Area Boys Staters find careers ‘fulfilling’


For two local delegates to American Legion Buckeye Boys State who were unable to get the jobs they
originally hoped for, their unexpected new careers have still been fulfilling.
Samual Johnson of Weston Township wanted to be a county or city engineer. But once he arrived in Baker
City on Saturday, he switched to running for city council, with a little push from his political party.
Johnson also found out that he’d have to wait until a mayor was elected before he could seek to be
appointed as the city engineer.
"It’s pretty good, too," he said of being a councilman. "We are basically in charge of
making sure people can do stuff."
Johnson said the city is given two "problems" each day to solve. For example, one problem on
Wednesday was that the metal cemetery plaques of veterans were being stolen, possibly to be smelted and
sold for their copper value. Johnson said city council approved a law that the privately-owned cemetery
was to have a fence built around it with a locking gate, and the city police were to patrol the area.
They also told companies that purchase metal to get a copy of the identification of people who brought
in metal in case they needed to be questioned later.
So successful were Johnson and his city in solving their problems on Wednesday that they received a
coveted honor flag at the evening assembly to recognize their work.
"It’s been terrific," he said. "I had no idea it’d be like this."
Johnson’s twin, Timothy, had hoped to have a Boys State career in law enforcement, either as a highway
patrol trooper or county sheriff. When he wasn’t chosen as a trooper, Johnson was appointed by his mayor
in Copeland City to be its safety and security director.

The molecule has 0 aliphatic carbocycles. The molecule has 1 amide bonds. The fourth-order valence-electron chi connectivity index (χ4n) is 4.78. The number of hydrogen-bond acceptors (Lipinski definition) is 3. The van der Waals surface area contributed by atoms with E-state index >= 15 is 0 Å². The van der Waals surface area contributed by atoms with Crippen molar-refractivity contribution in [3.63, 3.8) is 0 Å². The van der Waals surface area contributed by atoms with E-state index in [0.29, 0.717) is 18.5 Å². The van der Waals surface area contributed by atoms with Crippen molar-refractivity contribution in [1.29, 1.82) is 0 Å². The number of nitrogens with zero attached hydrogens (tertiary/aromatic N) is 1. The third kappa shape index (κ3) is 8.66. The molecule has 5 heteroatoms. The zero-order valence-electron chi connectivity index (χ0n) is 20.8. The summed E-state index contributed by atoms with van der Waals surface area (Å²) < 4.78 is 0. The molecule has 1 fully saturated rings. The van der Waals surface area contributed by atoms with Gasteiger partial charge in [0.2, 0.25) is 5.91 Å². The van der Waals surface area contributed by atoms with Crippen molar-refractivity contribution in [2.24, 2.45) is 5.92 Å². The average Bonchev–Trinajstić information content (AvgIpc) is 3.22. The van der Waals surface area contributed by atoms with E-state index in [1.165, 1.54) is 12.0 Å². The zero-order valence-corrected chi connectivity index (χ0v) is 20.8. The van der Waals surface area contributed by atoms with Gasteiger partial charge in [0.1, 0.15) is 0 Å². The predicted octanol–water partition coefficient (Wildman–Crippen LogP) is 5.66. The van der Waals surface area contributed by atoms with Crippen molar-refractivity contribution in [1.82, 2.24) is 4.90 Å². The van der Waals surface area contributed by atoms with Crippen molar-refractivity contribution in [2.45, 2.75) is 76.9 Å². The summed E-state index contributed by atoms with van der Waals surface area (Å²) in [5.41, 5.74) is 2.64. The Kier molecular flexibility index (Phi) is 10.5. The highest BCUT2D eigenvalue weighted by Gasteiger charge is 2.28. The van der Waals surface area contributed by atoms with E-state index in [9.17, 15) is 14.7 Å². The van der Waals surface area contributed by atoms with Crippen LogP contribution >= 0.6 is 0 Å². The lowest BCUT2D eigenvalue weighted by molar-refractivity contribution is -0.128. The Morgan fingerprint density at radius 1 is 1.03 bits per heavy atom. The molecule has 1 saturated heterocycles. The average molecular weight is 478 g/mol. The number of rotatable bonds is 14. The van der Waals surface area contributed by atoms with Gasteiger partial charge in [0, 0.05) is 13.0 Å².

"I looked at the booklet. I’m supposed to be the executive of fire and the police chief, second most
important to the mayor," he said. One of his duties is to ask city council to pass laws for the
safety of people in the city’s parks.
Because the city’s parks and recreation created a bear farm, Johnson said he was going to request a law
setting a 100-yard restriction limit on it "so no one gets hurt, and you can’t feed them. Even
though it’s a ridiculous situation, I still have to come up with real laws for it."
Johnson described his job as "pretty good," once he got beyond missing out as a trooper and
campaigning for a mayoral candidate who didn’t win.
Two Wood County delegates did fulfill their career hopes at Boys State. Tyler Chamberlain, of rural
Wayne, who has an interest in accounting, campaigned for city auditor of Jensen City and won.
Chamberlain and the city treasurer work together, studying the city’s budget, doing payroll and attending
city council meetings. "It helps out a lot to work together and figure out questions we’ve got. We
don’t always have to go to the counselors."
"It’s just what I’d hoped it would be," Chamberlain said. "There’s a lot of work. We deal
with a lot of people. … I think it’s been great. We’ve learned a lot, and our city is really
Jonathan Elder of Perrysburg had hoped to run for either state attorney general or associate justice of
the Supreme Court. He campaigned for associate justice, gaining his party’s primary and going on to win
in the general election.
On Wednesday, the Supreme Court heard three mock trial cases. The justices are advised by a retired Court
of Appeals judge whose help, Elder said, is "very exceptional."
Boys State has been "more than I expected. I thought it’d be a crash course in government, but it’s
turned out to be much more than that. …It’s been extraordinary."

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